CONCLUSION: So far OIH, XOP, VDE, and XLE dipped below the panic price on Jan. 20, then rebounded above it. Neither XOM or CVX dropped enough to hit the panic price.
Pre-presidential election years have a record of being the best of the four-year election cycle with presidential election years running a close second. But the eighth year of a two-term presidency is the exception with the S&P 500 losing an average of 10.9% going back to 1901.*
This supports my expectation of a correction in January setting the precedent of a volatile year for stocks in 2016.
On occasion, I technically analyze each of the 30 DJIA stocks for a reasonable risk, a more extreme risk, and an upside potential over the near-term. I add the results of each, then divide by the new DJIA “divisor” (0.14602) to get the DJIA for those levels. This gives me an internal check on the DJIA itself, especially if certain higher priced stocks are distorting the averages,
As of January 20, 2016, a reasonable risk is 15,737 a more extreme risk is 15,210. Near-term upside potential is 16,396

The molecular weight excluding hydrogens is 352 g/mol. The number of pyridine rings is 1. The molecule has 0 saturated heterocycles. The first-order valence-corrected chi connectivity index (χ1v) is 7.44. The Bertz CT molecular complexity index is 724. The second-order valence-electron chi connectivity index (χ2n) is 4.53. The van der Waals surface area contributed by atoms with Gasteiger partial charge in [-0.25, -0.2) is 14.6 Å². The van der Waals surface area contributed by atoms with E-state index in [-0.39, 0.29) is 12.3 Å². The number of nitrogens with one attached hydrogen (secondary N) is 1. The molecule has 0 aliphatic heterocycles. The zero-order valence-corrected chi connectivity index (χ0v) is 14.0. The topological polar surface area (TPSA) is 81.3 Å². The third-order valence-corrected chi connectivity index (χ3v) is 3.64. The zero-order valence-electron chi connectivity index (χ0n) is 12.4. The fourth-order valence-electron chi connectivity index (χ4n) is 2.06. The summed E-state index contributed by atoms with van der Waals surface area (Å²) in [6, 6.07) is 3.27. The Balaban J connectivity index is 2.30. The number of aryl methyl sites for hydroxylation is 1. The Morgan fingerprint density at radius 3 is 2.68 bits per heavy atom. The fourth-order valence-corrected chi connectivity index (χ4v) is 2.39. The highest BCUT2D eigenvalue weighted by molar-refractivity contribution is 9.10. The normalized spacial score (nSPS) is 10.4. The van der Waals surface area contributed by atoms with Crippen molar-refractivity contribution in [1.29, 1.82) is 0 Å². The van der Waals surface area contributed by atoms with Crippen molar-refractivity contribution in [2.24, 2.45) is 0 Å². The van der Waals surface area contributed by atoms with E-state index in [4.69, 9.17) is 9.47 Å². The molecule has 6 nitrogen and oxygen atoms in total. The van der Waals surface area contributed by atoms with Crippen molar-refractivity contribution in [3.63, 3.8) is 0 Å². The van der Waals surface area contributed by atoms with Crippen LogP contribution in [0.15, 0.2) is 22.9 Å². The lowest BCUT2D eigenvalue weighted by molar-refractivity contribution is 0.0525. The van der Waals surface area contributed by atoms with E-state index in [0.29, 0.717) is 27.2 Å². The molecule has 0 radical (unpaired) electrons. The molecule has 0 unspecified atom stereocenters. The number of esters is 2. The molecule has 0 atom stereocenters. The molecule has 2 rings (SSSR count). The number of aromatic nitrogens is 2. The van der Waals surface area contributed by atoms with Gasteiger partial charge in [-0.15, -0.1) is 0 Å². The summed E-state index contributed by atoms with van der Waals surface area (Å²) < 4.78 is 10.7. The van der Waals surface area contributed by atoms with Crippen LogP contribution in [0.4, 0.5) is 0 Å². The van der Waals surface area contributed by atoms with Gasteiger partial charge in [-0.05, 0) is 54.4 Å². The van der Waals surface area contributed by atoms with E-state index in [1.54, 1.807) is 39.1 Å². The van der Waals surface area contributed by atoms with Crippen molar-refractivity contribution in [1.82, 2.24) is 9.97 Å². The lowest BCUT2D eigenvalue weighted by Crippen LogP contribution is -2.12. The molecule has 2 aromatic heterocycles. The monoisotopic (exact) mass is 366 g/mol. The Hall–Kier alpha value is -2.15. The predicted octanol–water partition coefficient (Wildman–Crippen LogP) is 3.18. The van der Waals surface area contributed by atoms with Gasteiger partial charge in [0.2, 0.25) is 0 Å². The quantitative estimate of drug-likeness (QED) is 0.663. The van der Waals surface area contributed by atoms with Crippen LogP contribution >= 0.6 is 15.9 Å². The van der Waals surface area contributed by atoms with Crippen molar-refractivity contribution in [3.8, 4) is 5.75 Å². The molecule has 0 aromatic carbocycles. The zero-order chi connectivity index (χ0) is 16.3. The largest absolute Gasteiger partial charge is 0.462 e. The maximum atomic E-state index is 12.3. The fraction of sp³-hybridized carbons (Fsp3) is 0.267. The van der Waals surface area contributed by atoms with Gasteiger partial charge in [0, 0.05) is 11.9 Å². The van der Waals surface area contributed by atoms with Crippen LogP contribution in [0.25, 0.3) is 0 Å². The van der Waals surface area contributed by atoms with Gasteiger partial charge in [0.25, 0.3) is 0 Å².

 STATUS OF MARKET: Bearish – buying opportunity in mini-crash scenario
 OPPORTUNITY: RISK: Risk high, but opportunity for traders at lower levels.
 CASH RESERVE: 25% – 45% depends on tolerance for risk.
 KEY FACTORS: Fear taking hold. Concern for the number and extent of additional bumps in interest rates by the Fed; strength of economic rebound; Outlook for Q1, 2016 earnings
Note: Source of economic data
For a weekly economic calendar and good recap of indicators, go to
George Brooks
Investor’s first read
A Game-On Analysis, LLC publication
Investor’s first read, is a Game-On Analysis, LLC publication for which George Brooks is sole owner, manager and writer. Neither Game-On Analysis, LLC, nor George Brooks is registered as an investment advisor. Ideas expressed herein are the opinions of the writer, are for informational purposes, and are not to serve as the sole basis for any investment decision. References to specific securities should not be construed as particularized or as investment advice as recommendations that you or any investors purchase or sell these securities on their own account. Readers are expected to assume full responsibility for conducting their own research pursuant to investment in keeping with their tolerance for risk.